Also on this disc are the Preludes from opus 23 no.s 2,5 & 6 and from opus 32 nos.5 & 12.Rodriguez performance of the beautiful Elegy opus 3 no.1 is also stunning and transcends criticism.If you are looking for a timeless and immortal performance of the Rach.3, this should satisfy. I have 20 recordings, and this particular one sounds just like both piano and orchestra are right in the living room, on my $90.00 Sony Stereo system (Sony MHC-EC55 Mini Hi Fi Component System).
4.0 out of 5 stars "Incredible bravura..." 5 Oct 2013
By EUGENE SIMPSON - Published on Amazon.com
Verified Purchase
About one thing there should be no debate. Rodriguez's performance of the cadenza of the Rachmaninoff 3rd Concerto is the cleanest, most accurate, and most effortless at this tempo available on disc. Among the many recordings of this concerto in my collection are those of Rachmaninoff, Anievas, Horowitz, Wild, Hough, Ashkenasy, Argerich, Gieseking, Volodos and Cliburn, but of those who attempt to play this cadenza at a quick tempo and without substantially stretching the beat, none comes anywhere near Rodriguez. With that said, and granting the flawless technique of this pianist, there are elements of this performance that make it less than ideal for me. I find the statement of the opening theme both too fast, too matter of fact, and devoid of expression. The adoption of the faster tempo for this theme obviates the need for several tempo adjustments as the work moves from one section to another, but in so doing, loses some essential expressive elements in movement one. Once again, in movement three, things are so easy for Rodriguez that the tempo is a shade too fast. If ever a piece needed to be performed in the "grand manner" it is this great work. To toss it off diminishes both the stature of the work and the performance. After studying three Rachmaninoff recordings of this artist, he seems to vacillate between a classical approach to this literature and a romantic approach to it. A perfect example is the performance of the "Elegie," the first of the five fantasy pieces. Here, he perfectly captures the unique romanticism that Rachmaninoff requires, and immediately forgets it in the famous chestnut, "Prelude in C Sharp Minor."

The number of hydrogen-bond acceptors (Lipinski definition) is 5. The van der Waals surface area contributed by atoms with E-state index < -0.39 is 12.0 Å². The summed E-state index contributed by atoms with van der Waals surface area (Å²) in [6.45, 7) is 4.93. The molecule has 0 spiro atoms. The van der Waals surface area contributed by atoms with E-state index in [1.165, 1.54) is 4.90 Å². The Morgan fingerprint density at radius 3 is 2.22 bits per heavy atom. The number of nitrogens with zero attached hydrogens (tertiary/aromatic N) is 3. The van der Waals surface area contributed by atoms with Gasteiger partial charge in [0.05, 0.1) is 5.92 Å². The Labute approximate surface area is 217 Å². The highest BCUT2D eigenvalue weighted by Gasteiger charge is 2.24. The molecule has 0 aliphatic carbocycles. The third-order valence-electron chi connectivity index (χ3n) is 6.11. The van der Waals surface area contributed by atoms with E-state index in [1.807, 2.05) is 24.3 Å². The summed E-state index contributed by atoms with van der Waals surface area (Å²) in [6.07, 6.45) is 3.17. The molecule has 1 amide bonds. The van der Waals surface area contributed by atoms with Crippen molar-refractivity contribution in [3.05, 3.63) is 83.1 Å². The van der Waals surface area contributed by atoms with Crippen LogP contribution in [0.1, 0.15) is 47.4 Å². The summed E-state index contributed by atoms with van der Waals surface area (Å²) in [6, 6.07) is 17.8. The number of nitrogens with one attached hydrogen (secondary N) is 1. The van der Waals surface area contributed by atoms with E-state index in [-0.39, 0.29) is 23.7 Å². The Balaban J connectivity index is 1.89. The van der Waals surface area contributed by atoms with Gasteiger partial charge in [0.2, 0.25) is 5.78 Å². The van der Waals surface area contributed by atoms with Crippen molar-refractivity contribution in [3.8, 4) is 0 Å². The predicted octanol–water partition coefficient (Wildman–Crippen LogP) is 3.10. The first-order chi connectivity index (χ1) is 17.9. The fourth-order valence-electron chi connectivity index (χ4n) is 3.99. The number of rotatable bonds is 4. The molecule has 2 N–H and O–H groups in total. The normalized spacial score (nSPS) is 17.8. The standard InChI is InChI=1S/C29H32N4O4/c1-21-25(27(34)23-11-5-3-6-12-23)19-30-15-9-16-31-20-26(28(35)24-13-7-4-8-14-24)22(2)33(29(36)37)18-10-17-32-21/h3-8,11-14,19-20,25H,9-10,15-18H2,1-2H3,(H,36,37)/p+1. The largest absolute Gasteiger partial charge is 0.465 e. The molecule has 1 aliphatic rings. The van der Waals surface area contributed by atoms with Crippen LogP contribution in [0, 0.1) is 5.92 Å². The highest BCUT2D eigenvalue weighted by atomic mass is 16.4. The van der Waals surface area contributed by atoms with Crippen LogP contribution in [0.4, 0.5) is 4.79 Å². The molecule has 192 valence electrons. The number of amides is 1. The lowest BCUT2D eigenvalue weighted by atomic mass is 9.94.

The remainder of the disc includes five preludes which are played impressively. The concerto, the magnum opus on this disc, fares well when compared to others on record but does not approach the musical heights of the Volodos/Levine/Berlin Philharmonic album.
3 of 5 people found the following review helpful
2.0 out of 5 stars You Can Do a Lot Better 20 Sep 2010
By George - Published on Amazon.com
Having loved much of Rodriguez's recordings of solo Rachmaninov, I wanted to give his Rach 3 a try. The first thing I noticed was the distant miking on this live recording, something I have never liked, for everything sounds too far away, no matter how loud it is played. It also created a somewhat blurry sound that didn't help the performers. This recording was made in 1997 and the sound really should have been a lot better. The second thing I noticed was a great deal of extraneous noise. Whether onstage or in the audience, the mikes unfortunately did great job at capturing every noise that occurred during the performance, which leads me to believe that perhaps the miking wasn't distant, but it was just a murky mix. In any case, it sure didn't help convey the performance in a positive light. Rodriguez plays the opening theme in a rather fast tempo, close to the composers own recording of this work. I personally prefer a slower tempo here, as it tends to bring out the beauty and mystery in the long, chain-like opening theme. The orchestra, here and throughout the recording, are nothing to write home about. This is the biggest flaw in this recording and it is a big one. I kept wanting more power in the climaxes and more synchronicity between the soloist and orchestra. Not that Santiago was perfect by any means, for with all of his technical expertise, he lacks a more emotional style that conveys the more tender moments. For every instance of impressive power and authority there was another where I just couldn't connect emotionally with what he was doing. The second movement was the most successful for the pianist, but unfortunately things didn't really heat up enough in the finale and I was left feeling unsatisfied. Though for the most part this can probably be credited to the orchestra, not to mention the sound, the end result was a recording that I cannot recommend.